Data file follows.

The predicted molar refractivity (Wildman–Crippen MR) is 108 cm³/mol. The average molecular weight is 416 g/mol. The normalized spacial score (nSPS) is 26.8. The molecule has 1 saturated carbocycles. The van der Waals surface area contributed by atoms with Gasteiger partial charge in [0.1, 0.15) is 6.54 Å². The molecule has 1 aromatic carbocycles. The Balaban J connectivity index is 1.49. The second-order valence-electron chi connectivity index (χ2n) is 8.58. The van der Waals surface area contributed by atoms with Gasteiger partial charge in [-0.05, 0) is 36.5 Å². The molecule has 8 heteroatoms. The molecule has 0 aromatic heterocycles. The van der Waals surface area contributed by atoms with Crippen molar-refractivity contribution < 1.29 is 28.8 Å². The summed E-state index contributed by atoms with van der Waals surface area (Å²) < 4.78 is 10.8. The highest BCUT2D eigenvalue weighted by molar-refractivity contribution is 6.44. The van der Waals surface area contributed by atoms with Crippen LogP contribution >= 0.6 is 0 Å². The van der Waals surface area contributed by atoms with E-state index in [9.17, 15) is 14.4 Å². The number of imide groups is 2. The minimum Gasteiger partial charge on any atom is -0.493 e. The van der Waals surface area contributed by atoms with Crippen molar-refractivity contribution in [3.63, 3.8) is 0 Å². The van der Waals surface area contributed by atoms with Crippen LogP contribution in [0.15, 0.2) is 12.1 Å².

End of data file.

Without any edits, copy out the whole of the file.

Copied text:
The predicted molar refractivity (Wildman–Crippen MR) is 108 cm³/mol. The average molecular weight is 416 g/mol. The normalized spacial score (nSPS) is 26.8. The molecule has 1 saturated carbocycles. The van der Waals surface area contributed by atoms with Gasteiger partial charge in [0.1, 0.15) is 6.54 Å². The molecule has 1 aromatic carbocycles. The Balaban J connectivity index is 1.49. The second-order valence-electron chi connectivity index (χ2n) is 8.58. The van der Waals surface area contributed by atoms with Gasteiger partial charge in [-0.05, 0) is 36.5 Å². The molecule has 8 heteroatoms. The molecule has 0 aromatic heterocycles. The van der Waals surface area contributed by atoms with Crippen molar-refractivity contribution < 1.29 is 28.8 Å². The summed E-state index contributed by atoms with van der Waals surface area (Å²) < 4.78 is 10.8. The highest BCUT2D eigenvalue weighted by molar-refractivity contribution is 6.44. The van der Waals surface area contributed by atoms with Crippen LogP contribution >= 0.6 is 0 Å². The van der Waals surface area contributed by atoms with E-state index in [9.17, 15) is 14.4 Å². The number of imide groups is 2. The minimum Gasteiger partial charge on any atom is -0.493 e. The van der Waals surface area contributed by atoms with Crippen molar-refractivity contribution in [3.63, 3.8) is 0 Å². The van der Waals surface area contributed by atoms with Crippen LogP contribution in [0.15, 0.2) is 12.1 Å².